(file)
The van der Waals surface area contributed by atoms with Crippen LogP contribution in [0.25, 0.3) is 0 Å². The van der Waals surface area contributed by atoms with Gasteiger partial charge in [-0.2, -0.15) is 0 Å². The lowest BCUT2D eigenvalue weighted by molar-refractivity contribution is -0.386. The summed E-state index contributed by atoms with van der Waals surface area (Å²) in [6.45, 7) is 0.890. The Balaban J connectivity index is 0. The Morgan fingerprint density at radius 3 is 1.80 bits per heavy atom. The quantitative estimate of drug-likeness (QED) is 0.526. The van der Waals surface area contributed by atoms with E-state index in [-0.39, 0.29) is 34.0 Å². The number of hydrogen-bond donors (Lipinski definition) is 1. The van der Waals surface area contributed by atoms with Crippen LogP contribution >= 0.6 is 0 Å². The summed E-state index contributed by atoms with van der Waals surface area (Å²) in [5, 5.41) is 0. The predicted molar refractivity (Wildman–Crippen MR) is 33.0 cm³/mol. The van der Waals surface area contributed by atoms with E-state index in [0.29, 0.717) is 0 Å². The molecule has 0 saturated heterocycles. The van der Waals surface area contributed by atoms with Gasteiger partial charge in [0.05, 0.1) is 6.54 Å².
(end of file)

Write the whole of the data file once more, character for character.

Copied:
The van der Waals surface area contributed by atoms with Crippen LogP contribution in [0.25, 0.3) is 0 Å². The van der Waals surface area contributed by atoms with Gasteiger partial charge in [-0.2, -0.15) is 0 Å². The lowest BCUT2D eigenvalue weighted by molar-refractivity contribution is -0.386. The summed E-state index contributed by atoms with van der Waals surface area (Å²) in [6.45, 7) is 0.890. The Balaban J connectivity index is 0. The Morgan fingerprint density at radius 3 is 1.80 bits per heavy atom. The quantitative estimate of drug-likeness (QED) is 0.526. The van der Waals surface area contributed by atoms with E-state index in [-0.39, 0.29) is 34.0 Å². The number of hydrogen-bond donors (Lipinski definition) is 1. The van der Waals surface area contributed by atoms with Crippen LogP contribution >= 0.6 is 0 Å². The summed E-state index contributed by atoms with van der Waals surface area (Å²) in [5, 5.41) is 0. The predicted molar refractivity (Wildman–Crippen MR) is 33.0 cm³/mol. The van der Waals surface area contributed by atoms with E-state index in [0.29, 0.717) is 0 Å². The molecule has 0 saturated heterocycles. The van der Waals surface area contributed by atoms with Gasteiger partial charge in [0.05, 0.1) is 6.54 Å².